I spent a little more time with the U.S. Census Data Ferret, and came up with an interesting comparison of the age distribution of ABCs and OBCs in 2000. I think that this helps to explain a particularly challenging leadership problem in U.S. Chinese churches in moving to the parallel stage and beyond.

ABC/OBC Age DistributionEveryone who is familiar with Chinese churches in the U.S. knows that most ABCs are fairly young (for details, see the chart in my post on ABC Age Structure and English Ministry). The contrast with OBC age structure is striking. Since OBCs are, by definition, born outside the U.S., it is not surprising that only a small percentage are aged 19 and under. Only 9.7% are in this age range, compared with 60.5% for ABCs. (Click on the chart for a larger image.)

These numbers pose a challenge to raising up mature leadership for the English Ministry (EM). In order to enter the parallel stage of ministry structure, the EM must find its own leaders for each ministry area. But usually those leaders are quite young. This is not surprising, since in 2000 only 16% of ABCs were over 40. In a culture that respects age and values experience this can pose a problem. It is difficult for the Chinese Ministry (CM) leaders to respect their EM counterparts as equals when there is a significant difference in age.

This problem becomes particularly acute when it comes to finding EM leaders to serve on the church board, which is an essential step in helping the EM to move toward maturity. In principle, my church is committed to having board members from both congregations and has not set a minimum age. Yet culturally it is very difficult for a 27 year old to serve as an equal with board members who are in their 50s and 60s.

The temptation is to look to the few older people in the EM and put them into leadership positions whether they are qualified or not. But spiritual maturity is a non-negotiable requirement that does not automatically come with age. Furthermore, spiritual gifting cannot be ignored. Some of the older people will not have the gifts necessary to be an effective leader, and it is a mistake to make them leaders simply due to seniority.

It also won’t work to tell the EM that they should try to attract older people, because ABCs in their 50s and 60s are very scarce. In “first wave” and “China town” churches the situation is very different, and there are different challenges. But most of the Chinese churches in the U.S. are “second wave” churches which face this sort of problem. The fact that many of our key EM leaders will be relatively young is a given.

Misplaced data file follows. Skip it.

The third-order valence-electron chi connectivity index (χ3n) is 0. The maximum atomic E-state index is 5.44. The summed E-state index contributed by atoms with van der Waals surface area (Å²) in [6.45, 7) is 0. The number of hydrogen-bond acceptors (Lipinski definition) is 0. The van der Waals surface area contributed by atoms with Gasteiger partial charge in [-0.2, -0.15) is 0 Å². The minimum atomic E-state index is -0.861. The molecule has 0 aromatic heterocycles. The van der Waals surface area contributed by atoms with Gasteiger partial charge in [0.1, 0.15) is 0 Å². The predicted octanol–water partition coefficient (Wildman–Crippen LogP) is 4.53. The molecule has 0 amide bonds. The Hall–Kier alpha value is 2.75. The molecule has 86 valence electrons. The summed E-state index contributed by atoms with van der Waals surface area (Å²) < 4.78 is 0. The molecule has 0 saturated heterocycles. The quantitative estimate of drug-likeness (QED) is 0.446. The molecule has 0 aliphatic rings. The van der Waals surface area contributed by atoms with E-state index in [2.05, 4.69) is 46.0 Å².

What is the solution to this problem? If we try to wait 20 or 30 years for the ABC “baby boom” to reach their 50s and 60s we will lose an entire generation of young adults, and very few of them will come back. I see two possible approaches, which work better when they are used together:

  1. Try very hard to work together despite the usual age differences. For younger EM leaders this means being careful to show respect to older leaders, even when you need to express disagreement. For older CM leaders this means trying to treat younger EM leaders as equals and allowing them to lead at a relatively young age.
  2. Allow the English Ministry to have enough independence to run most of their ministries on their own. If most of the day to day ministry decisions are made by separate EM and CM ministry teams, it gives the younger EM leaders a chance to grow in their leadership without feeling that they are “under” CM leaders. But it will still be necessary to make a way for younger EM leaders to serve on the board.

Have you encountered this age difference in your church? How has it impacted your top leadership? How have you dealt with this challenge?

For those who are interested or who are doing their own research, these data are based on the 5% sample microdata file from the 2000 Census, selected for “Chinese alone” using the Data Ferret program. The charts were produced by saving the results as a .csv file and analyzing it using MS Excel.

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  1. Would you be able to do this same study for the 2010 census data? I wonder how much it has changed. I tried to do it myself, but I can’t seem to isolate the right variables :p.

    1. I wanted to do the same study on the 2010 census, but when I looked into it I could not find the detailed data on race that was available in the 2000 census. The 2010 census did not ask as many detailed questions, so the data I need is not there. I guess we just need to extrapolate from the 2000 census data.

      If anyone knows how to get recent, detailed information of this kind, please let me know.

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